Timothy "Tim" F. Murphy (born September 11, 1952, Cleveland, Ohio) is an American politician who currently serves in the House of Representatives for the 18th Congressional District of Pennsylvania (map). The district includes several wealthy suburbs south of Pittsburgh. It includes parts of Allegheny, Washington, and Westmoreland counties.

A Republican, Murphy was first elected to the U.S. Congress in 2002. Prior to being elected to Congress, Murphy was in the Pennsylvania State Senate.

Contents

Early years, education, and career

Murphy was born into a middle class family in Cleveland, Ohio. After graduating from Walsh Jesuit High School, he received a Bachelor of Science from Wheeling Jesuit University, a MA from Cleveland State University, and a Ph.D. from the University of Pittsburgh.

Upon leaving school, he became a practicing psychologist and a professor at the University of Pittsburgh. He also made regular appearances on KDKA-TV in Pittsburgh from 1979 to 1995 as a health care expert. Murphy is known by many as Dr. Tim, and refers to himself as such on his official website.

State senate

Elected to the Pennsylvania State Senate in 1996, Murphy served as chair of the Pennsylvania Committee on Aging and Youth and wrote the Pennsylvania Patient Bill of Rights. Despite his stance as a fiscal conservative, he pushed for increased public funding for medical research. He resigned his senate seat on January 3, 2003.

U.S. Congress

Murphy lives in Upper St. Clair, a suburb of Pittsburgh. However, he is listed on the official House roll as "R-Pittsburgh," even though his district does not include any portion of Pittsburgh itself. The likely reason for this is that many areas of his district (including his district office) have Pittsburgh addresses despite not actually being within the city limits. The district is drawn in such a way that in several locations, one side of the street is in Murphy's district while the other is in the neighboring 14th District (represented by Democrat Mike Doyle).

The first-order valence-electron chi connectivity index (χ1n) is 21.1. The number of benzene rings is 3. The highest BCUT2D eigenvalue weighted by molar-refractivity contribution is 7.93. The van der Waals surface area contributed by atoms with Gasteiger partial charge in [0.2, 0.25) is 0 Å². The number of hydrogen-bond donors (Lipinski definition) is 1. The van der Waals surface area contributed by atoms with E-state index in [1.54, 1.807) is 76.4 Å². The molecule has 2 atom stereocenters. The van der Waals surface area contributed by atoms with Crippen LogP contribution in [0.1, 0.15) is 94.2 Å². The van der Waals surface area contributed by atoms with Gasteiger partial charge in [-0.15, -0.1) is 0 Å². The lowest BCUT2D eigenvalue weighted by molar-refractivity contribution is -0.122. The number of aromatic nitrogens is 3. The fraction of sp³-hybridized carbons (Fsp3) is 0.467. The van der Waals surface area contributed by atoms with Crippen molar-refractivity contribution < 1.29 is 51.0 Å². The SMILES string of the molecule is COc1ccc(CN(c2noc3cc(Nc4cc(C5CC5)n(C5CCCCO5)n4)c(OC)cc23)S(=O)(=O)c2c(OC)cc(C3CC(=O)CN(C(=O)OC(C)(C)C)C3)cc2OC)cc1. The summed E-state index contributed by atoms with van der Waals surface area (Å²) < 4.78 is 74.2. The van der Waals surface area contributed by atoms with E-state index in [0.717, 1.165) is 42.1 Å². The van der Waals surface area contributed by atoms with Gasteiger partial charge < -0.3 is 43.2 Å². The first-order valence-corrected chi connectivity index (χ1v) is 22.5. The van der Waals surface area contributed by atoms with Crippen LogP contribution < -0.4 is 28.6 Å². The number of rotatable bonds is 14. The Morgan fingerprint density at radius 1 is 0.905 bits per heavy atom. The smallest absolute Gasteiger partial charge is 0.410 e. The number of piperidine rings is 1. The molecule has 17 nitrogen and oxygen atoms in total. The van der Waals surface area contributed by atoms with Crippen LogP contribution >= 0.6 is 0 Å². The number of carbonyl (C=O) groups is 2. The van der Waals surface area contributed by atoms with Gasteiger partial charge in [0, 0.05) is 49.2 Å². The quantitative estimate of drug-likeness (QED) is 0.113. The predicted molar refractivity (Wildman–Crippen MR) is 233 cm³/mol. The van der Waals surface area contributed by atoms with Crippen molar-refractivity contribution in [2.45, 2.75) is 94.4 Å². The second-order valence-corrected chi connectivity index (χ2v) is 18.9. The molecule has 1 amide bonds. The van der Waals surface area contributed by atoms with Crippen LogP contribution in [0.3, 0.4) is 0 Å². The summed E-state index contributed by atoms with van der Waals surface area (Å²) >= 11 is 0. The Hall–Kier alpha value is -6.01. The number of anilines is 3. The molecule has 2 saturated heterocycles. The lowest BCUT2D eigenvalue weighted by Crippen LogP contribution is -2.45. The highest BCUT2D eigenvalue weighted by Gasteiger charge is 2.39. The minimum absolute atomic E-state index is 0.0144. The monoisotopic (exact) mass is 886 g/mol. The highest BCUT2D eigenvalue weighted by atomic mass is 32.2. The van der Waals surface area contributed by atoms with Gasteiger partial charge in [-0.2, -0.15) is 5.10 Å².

Committee assignments

House Energy and Commerce Committee Republicans - Full Committee Membership
House Energy and Commerce Committee Republicans - Subcommittees

2002 election

Murphy ran for the newly redrawn 18th Congressional District in southwestern Pennsylvania in 2002. The district had previously been the 20th, represented by four-term Democrat Frank Mascara. However, the legislature drew the district in such a way that a large chunk of Mascara's territory ended up in the neighboring Johnstown-based 12th District, represented by 28-year incumbent John Murtha. The district was drawn in such a way that Mascara's house in Charleroi remained in the reconfigured 18th, but most of Charleroi (including nearly all of his neighborhood) was drawn into the 12th.

After a legal battle, the courts largely upheld Pennsylvania's redistricting plan after some minor modifications. Murphy was a member of the committee that redrew Pennsylvania's congressional map, and rumors abounded that he'd reconfigured the district for himself, even though numerous Democrats were also on the committee. Mascara made an unsuccessful primary challenge to Murtha, since he'd represented more of the newly drawn 12th than Murtha had.

This removed a significant barrier to Murphy, and he ran against Democrat Jack Machek in the November election. Even though Democrats outnumbered Republicans by 70,000 registered voters, it was somewhat friendlier to Republicans than the old 20th had been. Murphy's high name recognition as a State Senator and former KDKA consultant enabled him to win the election by 20 percentage points.

2004 re-election

Murphy was reelected in 2004 by a similar margin over Democratic challenger Mark Boles.

2006 re-election

Murphy faced Democrat Chad Kluko, a telecommunications executive, in the November 2006 general election. Murphy won reelection with 58% of the vote to Kluko's 42%.

2008 re-election

Template:Seealso Murphy's opponent was Democrat Steve O'Donnell, a Monroeville health care executive. Murphy won with 64% of the vote.[1]

Traffic accident in Iraq

On November 26, 2005, Murphy was injured during a traffic accident in Iraq while riding in a van along with fellow congressmen Jim Marshall and Ike Skelton. The van swerved off the road to avoid an oncoming vehicle and overturned, injuring Murphy and Skelton. The two were airlifted to Ibn Sina hospital in Baghdad. The driver of Murphy's bus suspected a car riding alongside the bus was a suicide bomber, and drove off the road on purpose.